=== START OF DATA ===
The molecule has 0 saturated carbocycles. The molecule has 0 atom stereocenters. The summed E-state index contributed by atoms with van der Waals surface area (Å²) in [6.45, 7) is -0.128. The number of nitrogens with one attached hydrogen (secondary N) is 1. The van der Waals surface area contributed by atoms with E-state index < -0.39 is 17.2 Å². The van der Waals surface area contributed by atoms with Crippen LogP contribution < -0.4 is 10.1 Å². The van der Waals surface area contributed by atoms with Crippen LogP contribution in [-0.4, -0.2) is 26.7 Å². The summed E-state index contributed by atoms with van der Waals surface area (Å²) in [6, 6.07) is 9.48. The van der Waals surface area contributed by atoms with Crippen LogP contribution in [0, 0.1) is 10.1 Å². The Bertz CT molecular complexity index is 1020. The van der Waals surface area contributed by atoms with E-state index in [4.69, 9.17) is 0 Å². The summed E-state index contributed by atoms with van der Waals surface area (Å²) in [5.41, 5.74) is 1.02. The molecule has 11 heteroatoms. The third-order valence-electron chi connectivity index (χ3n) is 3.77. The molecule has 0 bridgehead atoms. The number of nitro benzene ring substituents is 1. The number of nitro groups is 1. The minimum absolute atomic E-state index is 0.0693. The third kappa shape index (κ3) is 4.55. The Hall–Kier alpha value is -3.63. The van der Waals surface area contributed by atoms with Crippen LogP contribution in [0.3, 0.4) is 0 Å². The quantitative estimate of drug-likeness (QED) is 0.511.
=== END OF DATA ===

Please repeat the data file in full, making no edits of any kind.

The molecule has 0 saturated carbocycles. The molecule has 0 atom stereocenters. The summed E-state index contributed by atoms with van der Waals surface area (Å²) in [6.45, 7) is -0.128. The number of nitrogens with one attached hydrogen (secondary N) is 1. The van der Waals surface area contributed by atoms with E-state index < -0.39 is 17.2 Å². The van der Waals surface area contributed by atoms with Crippen LogP contribution < -0.4 is 10.1 Å². The van der Waals surface area contributed by atoms with Crippen LogP contribution in [-0.4, -0.2) is 26.7 Å². The summed E-state index contributed by atoms with van der Waals surface area (Å²) in [6, 6.07) is 9.48. The van der Waals surface area contributed by atoms with Crippen LogP contribution in [0, 0.1) is 10.1 Å². The Bertz CT molecular complexity index is 1020. The van der Waals surface area contributed by atoms with E-state index in [4.69, 9.17) is 0 Å². The summed E-state index contributed by atoms with van der Waals surface area (Å²) in [5.41, 5.74) is 1.02. The molecule has 11 heteroatoms. The third-order valence-electron chi connectivity index (χ3n) is 3.77. The molecule has 0 bridgehead atoms. The number of nitro benzene ring substituents is 1. The number of nitro groups is 1. The minimum absolute atomic E-state index is 0.0693. The third kappa shape index (κ3) is 4.55. The Hall–Kier alpha value is -3.63. The van der Waals surface area contributed by atoms with Crippen LogP contribution in [0.3, 0.4) is 0 Å². The quantitative estimate of drug-likeness (QED) is 0.511.